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Wind farm begins environmental assessment  

The people of Haida Gwaii have only two chances to comment on the environmental assessment for the proposed NaiKun wind farm project.

The first public input period is happening now and ends April 28.

The proponent, NaiKun Wind Development Inc, wants to put 67 to 110 wind turbines in Hecate Strait, off the northeast coast of Graham Island. This first phase of the project would generate 320 MW of power, although Naikun wants to eventually expand the wind farm and produce up to 1,750 MW.

Presently the NaiKun project is in what is called a pre-application phase, meaning the terms of reference are still being set.

Archie Riddell, project assessment director at the provincial Environmental Assessment Office, said this is an important stage as it guides what the proponent’s application to the assessment office will look like.

The terms of reference set out what NaiKun will have to address in the second phase of the process, or the application phase.

Once the public period on the terms of reference is over and the terms have been changed to reflect public input, the environmental assessment office will look at the terms again and accept or reject them.

Mr. Riddell said he expects the terms of reference will cover things like the impact on the crab fishery, navigable waters, birds and fish habitat.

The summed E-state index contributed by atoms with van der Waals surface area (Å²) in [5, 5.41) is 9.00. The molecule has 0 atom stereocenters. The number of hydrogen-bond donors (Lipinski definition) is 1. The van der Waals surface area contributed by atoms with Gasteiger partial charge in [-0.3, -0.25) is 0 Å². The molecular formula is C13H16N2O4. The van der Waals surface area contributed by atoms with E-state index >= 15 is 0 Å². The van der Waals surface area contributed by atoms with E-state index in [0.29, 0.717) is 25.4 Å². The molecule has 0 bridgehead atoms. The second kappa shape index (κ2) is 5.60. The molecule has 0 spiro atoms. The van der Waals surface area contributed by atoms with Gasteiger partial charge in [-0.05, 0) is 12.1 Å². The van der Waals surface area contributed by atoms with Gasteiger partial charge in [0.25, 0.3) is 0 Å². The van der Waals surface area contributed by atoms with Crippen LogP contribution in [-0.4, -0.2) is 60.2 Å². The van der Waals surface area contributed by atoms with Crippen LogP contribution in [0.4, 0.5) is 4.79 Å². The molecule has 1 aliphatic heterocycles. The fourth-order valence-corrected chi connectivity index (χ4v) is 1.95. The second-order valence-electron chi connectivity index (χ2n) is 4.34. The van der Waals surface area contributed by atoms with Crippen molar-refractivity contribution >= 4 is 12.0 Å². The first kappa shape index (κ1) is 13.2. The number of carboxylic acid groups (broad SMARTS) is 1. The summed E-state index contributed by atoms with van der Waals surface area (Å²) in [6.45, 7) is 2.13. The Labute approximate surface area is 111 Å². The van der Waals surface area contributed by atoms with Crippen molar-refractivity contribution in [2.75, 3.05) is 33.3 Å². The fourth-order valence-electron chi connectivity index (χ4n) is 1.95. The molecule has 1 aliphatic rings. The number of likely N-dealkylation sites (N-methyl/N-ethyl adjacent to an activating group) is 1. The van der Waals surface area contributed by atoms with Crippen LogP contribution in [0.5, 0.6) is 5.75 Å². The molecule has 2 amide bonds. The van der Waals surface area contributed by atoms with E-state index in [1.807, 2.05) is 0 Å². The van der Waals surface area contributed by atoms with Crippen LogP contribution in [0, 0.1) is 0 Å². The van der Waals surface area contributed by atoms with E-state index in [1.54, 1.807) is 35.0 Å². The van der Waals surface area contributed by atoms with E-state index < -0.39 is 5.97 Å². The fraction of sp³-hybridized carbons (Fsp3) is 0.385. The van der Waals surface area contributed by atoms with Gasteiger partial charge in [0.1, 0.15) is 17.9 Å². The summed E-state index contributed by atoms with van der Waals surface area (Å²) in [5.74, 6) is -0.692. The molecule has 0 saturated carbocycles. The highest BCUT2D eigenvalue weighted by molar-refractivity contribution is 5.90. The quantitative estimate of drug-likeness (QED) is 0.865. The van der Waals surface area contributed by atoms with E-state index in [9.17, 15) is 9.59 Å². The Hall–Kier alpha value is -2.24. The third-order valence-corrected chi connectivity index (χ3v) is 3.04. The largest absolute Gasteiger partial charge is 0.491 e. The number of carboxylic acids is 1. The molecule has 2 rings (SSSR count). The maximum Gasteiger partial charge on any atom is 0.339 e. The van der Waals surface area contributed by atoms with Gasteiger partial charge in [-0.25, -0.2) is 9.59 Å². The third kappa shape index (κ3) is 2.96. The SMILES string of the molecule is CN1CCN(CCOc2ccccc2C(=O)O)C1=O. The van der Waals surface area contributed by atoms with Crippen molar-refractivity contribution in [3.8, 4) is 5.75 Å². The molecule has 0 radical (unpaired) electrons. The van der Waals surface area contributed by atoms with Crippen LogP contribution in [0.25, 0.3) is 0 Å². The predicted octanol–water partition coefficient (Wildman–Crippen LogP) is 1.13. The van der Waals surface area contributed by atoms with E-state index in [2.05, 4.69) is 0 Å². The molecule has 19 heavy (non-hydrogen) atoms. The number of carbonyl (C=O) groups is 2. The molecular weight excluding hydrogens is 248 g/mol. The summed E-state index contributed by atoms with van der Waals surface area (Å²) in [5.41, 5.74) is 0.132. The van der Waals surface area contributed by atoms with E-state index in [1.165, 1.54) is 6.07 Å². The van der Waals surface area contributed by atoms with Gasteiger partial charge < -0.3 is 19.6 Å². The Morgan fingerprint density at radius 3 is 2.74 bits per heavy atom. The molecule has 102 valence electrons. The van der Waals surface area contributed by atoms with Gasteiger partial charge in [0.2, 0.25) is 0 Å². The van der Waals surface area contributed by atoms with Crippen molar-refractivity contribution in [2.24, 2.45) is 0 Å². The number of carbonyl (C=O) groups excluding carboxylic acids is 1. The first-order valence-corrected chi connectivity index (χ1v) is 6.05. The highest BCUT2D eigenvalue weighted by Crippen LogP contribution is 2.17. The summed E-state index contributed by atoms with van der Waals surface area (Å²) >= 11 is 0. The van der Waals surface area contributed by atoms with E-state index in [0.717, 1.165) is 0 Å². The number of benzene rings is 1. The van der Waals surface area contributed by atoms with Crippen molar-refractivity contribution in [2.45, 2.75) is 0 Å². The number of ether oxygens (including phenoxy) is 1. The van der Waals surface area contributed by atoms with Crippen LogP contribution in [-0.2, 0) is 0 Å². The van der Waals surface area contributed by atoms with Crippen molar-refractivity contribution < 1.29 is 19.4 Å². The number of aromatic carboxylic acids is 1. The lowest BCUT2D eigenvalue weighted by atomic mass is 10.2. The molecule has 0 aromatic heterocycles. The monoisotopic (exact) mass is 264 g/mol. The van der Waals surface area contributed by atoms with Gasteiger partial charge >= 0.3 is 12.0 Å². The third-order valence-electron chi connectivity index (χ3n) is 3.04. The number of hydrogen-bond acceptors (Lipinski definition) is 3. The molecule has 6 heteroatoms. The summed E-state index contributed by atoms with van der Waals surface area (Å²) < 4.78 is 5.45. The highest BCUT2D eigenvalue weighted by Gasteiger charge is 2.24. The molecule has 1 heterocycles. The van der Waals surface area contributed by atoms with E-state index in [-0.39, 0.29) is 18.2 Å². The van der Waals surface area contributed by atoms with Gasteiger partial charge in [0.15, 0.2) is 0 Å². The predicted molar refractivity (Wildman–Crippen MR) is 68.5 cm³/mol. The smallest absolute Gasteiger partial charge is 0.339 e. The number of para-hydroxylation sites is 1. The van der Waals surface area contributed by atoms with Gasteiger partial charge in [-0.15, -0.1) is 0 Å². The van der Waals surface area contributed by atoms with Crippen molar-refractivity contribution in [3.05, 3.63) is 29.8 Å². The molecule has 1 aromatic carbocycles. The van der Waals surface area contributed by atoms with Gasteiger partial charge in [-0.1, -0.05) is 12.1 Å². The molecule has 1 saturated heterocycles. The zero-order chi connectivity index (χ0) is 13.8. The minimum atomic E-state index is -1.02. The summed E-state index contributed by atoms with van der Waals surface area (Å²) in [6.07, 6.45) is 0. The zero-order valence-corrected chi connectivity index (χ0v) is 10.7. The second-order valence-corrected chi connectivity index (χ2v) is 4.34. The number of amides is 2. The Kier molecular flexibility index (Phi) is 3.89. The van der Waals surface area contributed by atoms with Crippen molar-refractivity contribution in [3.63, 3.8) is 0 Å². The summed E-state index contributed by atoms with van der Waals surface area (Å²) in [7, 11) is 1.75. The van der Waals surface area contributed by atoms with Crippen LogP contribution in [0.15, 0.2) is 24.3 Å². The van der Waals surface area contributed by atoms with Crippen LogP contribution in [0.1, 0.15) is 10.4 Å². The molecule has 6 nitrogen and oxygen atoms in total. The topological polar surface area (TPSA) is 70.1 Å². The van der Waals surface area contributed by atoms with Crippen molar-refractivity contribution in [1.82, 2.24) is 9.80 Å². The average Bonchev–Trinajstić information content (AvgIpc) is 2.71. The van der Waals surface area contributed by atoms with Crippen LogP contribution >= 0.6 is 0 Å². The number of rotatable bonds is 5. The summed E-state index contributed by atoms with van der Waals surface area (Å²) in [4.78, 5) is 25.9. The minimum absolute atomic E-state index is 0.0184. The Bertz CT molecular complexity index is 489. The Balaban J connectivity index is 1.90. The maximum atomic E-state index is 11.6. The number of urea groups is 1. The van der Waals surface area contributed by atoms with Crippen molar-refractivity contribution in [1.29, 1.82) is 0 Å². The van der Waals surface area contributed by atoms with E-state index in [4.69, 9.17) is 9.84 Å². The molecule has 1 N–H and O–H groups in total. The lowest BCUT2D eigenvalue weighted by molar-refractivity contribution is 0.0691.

If the terms are accepted, then the proponent’s next step is to address these topics in their application.

Mr. Riddell said it can take a year or two for the proponent to complete the application. Once the application has been submitted and screened, then a formal 180-day public comment period begins. This includes public meetings and any further assessments.

Then the environmental assessment office writes a report and forwards the project to the relevant ministers for approval (NaiKun’s project will likely be vetted by the Minister of Environment and the Minister of Energy, Mines and Resources). At that point a decision must be made within 45 days.

Islanders who are interested in tracking the process should keep an eye on the website at www.eao.gov.bc.ca.

qciobserver.com

11 April 2007

This article is the work of the source indicated. Any opinions expressed in it are not necessarily those of National Wind Watch.

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